Why Major Art Museums Are Going Gaga For Islamic Art
Last month, Paris's Louvre museum opened its new Islamic Art Wing amidst uproar over the series of controversial Mohammed cartoons that were published in the satirical magazine Charlie Hebdo to the tune of $125 million.
And just last year, New York's Metropolitan Museum of Art re-opened its Islamic art galleries, which had been closed for renovations for eight years. The Met's revamped galleries, called the Art of the Arab Lands, Turkey, Iran, Central Asia, and Later South Asia, cost about $40 million.
The fact that two of the world's greatest cultural institutions have invested heavily in their Islamic art collections within the last year is worth taking note. So why are these major museums devoting so much space and money to Islamic art?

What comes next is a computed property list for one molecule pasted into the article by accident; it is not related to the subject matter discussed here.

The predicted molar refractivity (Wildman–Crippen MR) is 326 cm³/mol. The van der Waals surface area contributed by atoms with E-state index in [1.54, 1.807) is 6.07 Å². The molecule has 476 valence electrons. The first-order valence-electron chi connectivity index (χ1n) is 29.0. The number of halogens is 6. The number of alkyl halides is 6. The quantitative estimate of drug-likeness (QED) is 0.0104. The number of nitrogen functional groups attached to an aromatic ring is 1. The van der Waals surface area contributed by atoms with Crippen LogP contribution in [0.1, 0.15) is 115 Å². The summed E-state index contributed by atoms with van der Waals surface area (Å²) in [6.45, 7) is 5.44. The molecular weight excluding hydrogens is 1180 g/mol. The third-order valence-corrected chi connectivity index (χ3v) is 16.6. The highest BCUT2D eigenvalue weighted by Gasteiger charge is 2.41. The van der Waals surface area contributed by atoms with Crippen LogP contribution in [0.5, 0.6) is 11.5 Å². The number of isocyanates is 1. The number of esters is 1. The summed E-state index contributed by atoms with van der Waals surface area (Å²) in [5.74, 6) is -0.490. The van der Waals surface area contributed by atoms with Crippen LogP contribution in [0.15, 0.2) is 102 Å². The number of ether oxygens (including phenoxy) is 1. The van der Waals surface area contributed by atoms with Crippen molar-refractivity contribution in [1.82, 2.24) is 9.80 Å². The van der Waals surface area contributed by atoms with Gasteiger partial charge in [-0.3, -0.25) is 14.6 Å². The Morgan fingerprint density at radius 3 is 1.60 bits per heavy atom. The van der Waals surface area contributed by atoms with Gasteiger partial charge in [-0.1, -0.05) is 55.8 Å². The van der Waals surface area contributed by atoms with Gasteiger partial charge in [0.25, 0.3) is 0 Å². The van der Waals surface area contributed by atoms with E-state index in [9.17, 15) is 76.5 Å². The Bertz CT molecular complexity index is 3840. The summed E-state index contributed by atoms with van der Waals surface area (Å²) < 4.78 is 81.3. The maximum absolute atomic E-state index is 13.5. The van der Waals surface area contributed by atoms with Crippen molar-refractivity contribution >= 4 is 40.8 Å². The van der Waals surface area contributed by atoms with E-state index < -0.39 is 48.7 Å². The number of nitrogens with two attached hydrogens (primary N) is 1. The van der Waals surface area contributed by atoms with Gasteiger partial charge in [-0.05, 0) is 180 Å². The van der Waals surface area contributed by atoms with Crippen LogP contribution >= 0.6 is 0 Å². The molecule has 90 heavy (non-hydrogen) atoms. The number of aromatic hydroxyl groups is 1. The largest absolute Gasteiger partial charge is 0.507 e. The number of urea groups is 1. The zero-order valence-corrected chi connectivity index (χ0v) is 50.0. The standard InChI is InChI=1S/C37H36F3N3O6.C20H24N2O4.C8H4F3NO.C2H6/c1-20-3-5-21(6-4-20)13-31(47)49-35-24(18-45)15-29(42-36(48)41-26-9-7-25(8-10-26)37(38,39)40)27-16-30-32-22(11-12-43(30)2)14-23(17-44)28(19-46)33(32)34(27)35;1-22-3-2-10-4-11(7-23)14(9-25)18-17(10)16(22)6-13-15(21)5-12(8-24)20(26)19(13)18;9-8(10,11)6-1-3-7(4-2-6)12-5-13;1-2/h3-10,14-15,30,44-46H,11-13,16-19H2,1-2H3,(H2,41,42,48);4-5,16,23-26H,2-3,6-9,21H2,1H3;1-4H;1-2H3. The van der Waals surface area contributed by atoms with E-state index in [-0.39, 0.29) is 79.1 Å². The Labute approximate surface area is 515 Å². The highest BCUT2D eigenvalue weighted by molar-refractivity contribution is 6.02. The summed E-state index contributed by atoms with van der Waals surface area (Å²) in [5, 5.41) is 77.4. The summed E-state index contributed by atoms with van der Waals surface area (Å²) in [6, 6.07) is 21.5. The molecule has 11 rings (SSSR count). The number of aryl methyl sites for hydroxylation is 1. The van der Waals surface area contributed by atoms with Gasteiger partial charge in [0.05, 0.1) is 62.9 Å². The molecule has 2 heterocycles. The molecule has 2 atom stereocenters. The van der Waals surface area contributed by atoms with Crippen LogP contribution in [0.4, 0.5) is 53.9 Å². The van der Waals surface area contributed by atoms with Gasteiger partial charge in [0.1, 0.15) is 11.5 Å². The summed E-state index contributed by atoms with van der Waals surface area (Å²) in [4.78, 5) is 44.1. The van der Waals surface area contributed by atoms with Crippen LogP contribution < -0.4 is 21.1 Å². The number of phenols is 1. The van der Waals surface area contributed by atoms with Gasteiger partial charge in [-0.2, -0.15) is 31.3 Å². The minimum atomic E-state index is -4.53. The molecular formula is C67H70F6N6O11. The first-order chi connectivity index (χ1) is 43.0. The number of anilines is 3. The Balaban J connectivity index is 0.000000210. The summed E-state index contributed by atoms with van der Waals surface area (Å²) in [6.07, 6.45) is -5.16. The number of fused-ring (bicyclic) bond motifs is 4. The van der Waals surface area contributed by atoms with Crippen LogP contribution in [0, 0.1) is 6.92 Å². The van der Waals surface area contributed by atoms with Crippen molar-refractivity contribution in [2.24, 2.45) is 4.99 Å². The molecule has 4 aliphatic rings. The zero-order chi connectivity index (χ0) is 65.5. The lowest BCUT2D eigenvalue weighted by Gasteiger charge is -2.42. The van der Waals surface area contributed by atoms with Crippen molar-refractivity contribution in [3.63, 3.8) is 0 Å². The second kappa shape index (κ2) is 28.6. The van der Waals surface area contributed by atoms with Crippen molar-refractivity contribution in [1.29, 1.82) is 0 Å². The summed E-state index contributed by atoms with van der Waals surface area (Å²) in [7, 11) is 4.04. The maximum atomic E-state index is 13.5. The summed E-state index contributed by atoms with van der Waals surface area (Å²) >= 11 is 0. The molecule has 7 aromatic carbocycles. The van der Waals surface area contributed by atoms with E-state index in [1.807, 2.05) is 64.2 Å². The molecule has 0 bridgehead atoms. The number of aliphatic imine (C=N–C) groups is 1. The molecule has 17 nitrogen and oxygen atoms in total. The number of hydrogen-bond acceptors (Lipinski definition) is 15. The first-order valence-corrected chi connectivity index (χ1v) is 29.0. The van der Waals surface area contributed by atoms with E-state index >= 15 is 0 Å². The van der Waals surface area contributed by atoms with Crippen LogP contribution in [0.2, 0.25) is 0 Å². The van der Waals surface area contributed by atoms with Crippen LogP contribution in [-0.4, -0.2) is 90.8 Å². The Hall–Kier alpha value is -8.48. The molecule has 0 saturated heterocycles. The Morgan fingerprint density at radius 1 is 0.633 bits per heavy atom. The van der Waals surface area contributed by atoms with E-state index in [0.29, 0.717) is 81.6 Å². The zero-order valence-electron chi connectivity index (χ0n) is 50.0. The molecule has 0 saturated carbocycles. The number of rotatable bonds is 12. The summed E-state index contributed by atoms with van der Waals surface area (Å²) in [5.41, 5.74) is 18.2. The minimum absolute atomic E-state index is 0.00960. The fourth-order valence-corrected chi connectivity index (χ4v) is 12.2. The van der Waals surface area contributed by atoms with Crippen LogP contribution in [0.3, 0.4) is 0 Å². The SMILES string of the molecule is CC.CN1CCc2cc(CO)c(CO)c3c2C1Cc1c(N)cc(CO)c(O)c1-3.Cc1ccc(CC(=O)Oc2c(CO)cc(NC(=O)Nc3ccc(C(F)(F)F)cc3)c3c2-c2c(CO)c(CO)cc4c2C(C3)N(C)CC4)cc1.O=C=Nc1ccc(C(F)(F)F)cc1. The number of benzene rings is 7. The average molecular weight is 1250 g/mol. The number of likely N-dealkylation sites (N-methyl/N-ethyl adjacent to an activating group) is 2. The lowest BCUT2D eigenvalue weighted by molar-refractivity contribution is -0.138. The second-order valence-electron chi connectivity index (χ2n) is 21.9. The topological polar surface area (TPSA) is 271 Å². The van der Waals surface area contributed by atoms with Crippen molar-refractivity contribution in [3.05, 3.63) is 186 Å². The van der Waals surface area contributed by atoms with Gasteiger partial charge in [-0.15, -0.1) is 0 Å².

For starters, it's worth looking at the investors behind the museums' Islamic art collections. The Louvre's 10-year $125 million project was largely funded by Prince Alwaleed bin Talal of Saudi Arabia and his wife Princess Amira al-Taweel, who gave the museum $20 million toward the galleries, according to The New York Times.
"After 9/11 all Arabs and Muslims have the duty and the responsibility to tell the west about real Muslims, about real Islam, and how peaceful our religion is,” Prince Walee
d bin Talal said in a statement.Other Louvre donors were the the French government, corporations like oil company Total, and the governments of countries like Saudi Arabia, Oman, Morocco, Kuwait and the Republic of Azerbaijan.